Apple Cider Doughnuts
Shared from Facebook The perfect treat to celebrate autumn (or taste its flavors): apple cider doughnuts. Perhaps you've picked these up at a local apple orchard along with good, old-fashioned cider and apple butter. But have you ever tried your hand at making them from scratch? It might seem a little involved with chilling, cutting, and deep-frying, but we promise it's not all that hard! That sweet, gritty cinnamon-sugar coating and moist apple cider center are so worth the effort. Keep reading below for our recipe...
- 2 1/2 cups apple cider
- 2 red apples
- 3 1/2 cups flour (keep some additional to the side for a work surface)
- 2 teaspoons baking powder
- 1 teaspoon baking soda
- 1/2 teaspoon ground cinnamon
- 1/2 teaspoon salt
- 1/8 teaspoon ground nutmeg
- 1 teaspoon vanilla extract
- 4 tablespoons room temperature butter
- 1 cup sugar
- 2 large eggs
- 1/2 cup buttermilk
- Oil for cooking (Coconut, canola, and vegetable oils all work as well as shortening)
- 1 cup confectioner's sugar
- 1 cup apple cider
- 1 cup sugar
- 2 teaspoons cinnamon
- Core and coarsely chop the apples (but don't peel them) and combine with 1 1/2 cups apple cider in a medium saucepan. Cover and cook for about 8 minutes or until softened.
- Uncover then continue cooking until the apples are tender and the cider is almost completely reduced (about 5 minutes).
- Puree with an immersion blender or a food processor until smooth. You should have about 1 cup of the sauce in the end (boil down and reduce further if you have too much). Let cool slightly.
- Meanwhile, in a bowl combine the flour, baking powder, baking soda, cinnamon, salt, and nutmeg. Set aside.
- Using an electric mixer, beat the butter, vanilla extract, and sugar until smooth. Add eggs one at a time and beat until completely incorporated.
- Use a spatula to scrape down the sides of the bowl to make sure the mixture is even.
- Slowly mix in the reduced apple cider and the buttermilk until it's just combined. Slowly add the flour mixture until the dough comes together. Be careful of over mixing.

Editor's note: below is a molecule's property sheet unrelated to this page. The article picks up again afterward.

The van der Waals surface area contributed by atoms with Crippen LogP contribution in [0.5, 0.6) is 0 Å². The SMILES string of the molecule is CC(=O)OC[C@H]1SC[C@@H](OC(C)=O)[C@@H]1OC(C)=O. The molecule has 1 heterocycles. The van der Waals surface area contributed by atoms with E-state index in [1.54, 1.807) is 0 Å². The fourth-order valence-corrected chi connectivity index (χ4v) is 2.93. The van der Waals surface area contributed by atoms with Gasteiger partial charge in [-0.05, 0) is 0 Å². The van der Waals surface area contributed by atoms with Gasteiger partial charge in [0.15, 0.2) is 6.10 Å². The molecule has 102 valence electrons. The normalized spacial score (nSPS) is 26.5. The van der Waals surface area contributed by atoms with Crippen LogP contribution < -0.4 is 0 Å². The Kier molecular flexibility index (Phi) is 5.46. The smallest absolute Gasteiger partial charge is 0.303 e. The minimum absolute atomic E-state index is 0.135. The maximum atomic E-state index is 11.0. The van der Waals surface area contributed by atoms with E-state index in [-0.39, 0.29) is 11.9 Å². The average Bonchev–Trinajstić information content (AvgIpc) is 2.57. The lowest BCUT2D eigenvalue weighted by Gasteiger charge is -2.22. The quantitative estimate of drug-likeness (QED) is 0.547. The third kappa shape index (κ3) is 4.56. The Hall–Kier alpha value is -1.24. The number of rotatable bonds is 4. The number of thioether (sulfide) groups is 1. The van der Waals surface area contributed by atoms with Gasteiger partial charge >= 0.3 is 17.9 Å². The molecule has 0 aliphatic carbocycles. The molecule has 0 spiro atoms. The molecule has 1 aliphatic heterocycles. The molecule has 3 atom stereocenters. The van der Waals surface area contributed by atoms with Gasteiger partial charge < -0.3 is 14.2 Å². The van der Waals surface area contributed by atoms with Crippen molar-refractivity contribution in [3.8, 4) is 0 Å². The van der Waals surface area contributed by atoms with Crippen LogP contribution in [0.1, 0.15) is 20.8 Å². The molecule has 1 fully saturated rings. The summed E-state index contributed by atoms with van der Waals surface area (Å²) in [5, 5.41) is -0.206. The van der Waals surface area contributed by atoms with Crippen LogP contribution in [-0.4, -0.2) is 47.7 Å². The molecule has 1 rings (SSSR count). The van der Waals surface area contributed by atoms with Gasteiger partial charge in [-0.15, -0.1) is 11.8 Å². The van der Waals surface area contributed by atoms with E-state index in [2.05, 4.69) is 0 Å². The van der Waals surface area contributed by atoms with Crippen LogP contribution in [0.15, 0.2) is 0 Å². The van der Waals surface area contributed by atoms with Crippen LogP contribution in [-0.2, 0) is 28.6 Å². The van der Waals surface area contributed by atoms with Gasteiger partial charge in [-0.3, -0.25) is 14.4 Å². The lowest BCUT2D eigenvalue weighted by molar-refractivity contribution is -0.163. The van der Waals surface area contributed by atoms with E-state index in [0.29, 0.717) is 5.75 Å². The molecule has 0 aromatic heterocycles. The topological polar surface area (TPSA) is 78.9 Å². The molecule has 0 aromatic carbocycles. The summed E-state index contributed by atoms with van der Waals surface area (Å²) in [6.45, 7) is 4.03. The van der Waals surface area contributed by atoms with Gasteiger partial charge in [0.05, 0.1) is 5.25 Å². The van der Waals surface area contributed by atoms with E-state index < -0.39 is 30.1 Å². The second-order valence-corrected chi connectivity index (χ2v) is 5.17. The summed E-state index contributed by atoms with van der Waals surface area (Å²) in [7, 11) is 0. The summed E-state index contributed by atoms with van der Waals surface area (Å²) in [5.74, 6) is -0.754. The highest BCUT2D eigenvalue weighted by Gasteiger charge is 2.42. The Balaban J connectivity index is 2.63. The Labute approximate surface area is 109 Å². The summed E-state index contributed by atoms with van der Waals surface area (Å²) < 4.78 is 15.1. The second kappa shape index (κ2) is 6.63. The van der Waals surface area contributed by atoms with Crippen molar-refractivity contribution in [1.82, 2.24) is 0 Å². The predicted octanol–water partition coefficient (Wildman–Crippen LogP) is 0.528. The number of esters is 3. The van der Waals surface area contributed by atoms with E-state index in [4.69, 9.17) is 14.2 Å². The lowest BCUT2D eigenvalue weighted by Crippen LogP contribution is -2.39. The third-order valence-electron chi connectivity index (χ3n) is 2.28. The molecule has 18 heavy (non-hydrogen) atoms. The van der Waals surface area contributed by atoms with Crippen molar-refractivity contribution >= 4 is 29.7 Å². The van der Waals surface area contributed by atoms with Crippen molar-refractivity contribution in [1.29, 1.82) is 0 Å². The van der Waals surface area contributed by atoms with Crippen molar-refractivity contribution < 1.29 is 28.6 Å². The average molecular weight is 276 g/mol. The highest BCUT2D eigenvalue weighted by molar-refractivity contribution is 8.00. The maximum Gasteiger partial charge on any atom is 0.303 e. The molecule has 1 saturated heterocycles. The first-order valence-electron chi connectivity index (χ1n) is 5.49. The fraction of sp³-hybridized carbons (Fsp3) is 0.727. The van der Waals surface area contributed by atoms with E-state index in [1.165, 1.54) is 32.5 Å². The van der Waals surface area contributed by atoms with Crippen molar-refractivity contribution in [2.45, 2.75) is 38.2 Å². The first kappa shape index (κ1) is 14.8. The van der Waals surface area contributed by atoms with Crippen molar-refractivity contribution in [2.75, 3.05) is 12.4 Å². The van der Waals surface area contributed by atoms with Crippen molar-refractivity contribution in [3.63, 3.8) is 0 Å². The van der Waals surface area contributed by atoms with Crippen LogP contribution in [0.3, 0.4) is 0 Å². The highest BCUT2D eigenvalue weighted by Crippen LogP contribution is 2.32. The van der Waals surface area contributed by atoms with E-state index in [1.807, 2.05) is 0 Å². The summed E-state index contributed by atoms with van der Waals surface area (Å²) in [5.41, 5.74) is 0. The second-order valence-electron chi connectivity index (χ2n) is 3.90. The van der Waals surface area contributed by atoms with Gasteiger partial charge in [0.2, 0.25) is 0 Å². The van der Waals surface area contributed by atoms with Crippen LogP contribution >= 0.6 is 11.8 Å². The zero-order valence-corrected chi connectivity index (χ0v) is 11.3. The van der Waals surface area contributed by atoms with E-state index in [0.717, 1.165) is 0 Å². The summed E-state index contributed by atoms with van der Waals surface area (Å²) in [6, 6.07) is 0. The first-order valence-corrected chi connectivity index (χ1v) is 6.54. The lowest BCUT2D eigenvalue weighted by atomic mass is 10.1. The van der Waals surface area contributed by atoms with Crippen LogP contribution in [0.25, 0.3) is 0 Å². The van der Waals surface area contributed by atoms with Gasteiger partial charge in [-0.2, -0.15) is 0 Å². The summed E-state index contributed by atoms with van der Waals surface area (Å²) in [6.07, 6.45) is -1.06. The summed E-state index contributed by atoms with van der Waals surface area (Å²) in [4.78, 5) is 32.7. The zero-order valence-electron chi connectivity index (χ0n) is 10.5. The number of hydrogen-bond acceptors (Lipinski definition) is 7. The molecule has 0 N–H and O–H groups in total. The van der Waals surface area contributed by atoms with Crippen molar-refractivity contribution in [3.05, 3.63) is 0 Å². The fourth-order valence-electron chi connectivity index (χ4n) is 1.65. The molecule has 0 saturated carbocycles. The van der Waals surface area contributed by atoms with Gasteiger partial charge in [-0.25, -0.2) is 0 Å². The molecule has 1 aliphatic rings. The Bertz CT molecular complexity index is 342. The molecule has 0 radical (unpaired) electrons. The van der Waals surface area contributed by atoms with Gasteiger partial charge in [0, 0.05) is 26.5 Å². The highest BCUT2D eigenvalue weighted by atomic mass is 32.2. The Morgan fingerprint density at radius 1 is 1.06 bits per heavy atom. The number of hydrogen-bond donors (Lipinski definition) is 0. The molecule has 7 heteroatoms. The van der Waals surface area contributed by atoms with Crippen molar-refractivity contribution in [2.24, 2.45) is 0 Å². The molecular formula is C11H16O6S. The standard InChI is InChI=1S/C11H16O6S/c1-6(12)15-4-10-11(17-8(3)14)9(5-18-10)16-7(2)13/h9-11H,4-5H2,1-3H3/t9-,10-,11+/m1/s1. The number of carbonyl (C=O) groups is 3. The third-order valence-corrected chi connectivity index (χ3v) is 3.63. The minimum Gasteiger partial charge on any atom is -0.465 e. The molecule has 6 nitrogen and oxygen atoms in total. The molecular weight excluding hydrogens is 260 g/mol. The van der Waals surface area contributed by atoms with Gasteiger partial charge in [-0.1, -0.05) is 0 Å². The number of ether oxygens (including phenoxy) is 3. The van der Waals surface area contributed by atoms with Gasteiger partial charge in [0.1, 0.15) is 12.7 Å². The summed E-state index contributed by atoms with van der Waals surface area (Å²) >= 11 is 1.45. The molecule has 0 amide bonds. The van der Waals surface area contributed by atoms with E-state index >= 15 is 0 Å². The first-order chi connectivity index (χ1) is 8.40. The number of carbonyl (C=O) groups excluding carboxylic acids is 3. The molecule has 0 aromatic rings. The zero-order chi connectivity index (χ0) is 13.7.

- Line two baking sheets with parchment paper and sprinkle with flour.
- Turn the dough onto one of the sheets and sprinkle the top with four.
- Flatten the dough with your hands until it's about 1/2" thick. Use flour if the dough is still wet.
- Cover with plastic wrap then transfer the dough to the freezer until it is slightly hardened (about 20 minutes) or refrigerate overnight.
- While waiting, make the glaze or get your topping ready: reduce 1 cup apple cider in a small saucepan until you only have about 1/4 cup left. Whisk in the confectioner's sugar until smooth and glossy. Set aside.
- For a lighter topping, in a separate, shallow bowl combine 1 cup granulated sugar and 2 teaspoons cinnamon. Set aside.
- Pull the dough out of the freezer or refrigerator. Using a 3" or 3 1/2" donut cutter (or a 3 1/2" round cutter and a 1" cutter for the center hole) cut out the donut shapes. place the cut donuts and holes onto the second baking sheet. Combine remaining dough and scraps, refrigerate briefly, then repeat cutting until there is no dough left.
- Refrigerate doughnuts again for 20-30 minutes.
- Add at least 3" of oil to a deep or medium-deep pan. Use a candy thermometer to measure the temperature and heat the oil until it's at 350F.
- Add a few doughnuts at a time to the oil while not crowding the pan. Fry until golden brown (about 60 seconds) then turn until the other side is golden (about 30 to 60 seconds). Drain on paper towels.
- Dip the top of the warm donuts into the glaze or the cinnamon and sugar mixture (or if you're feeling particularly adventurous, both).
- Serve warm.
Adapted from 12 Tomatoes
Adapted from 12 Tomatoes
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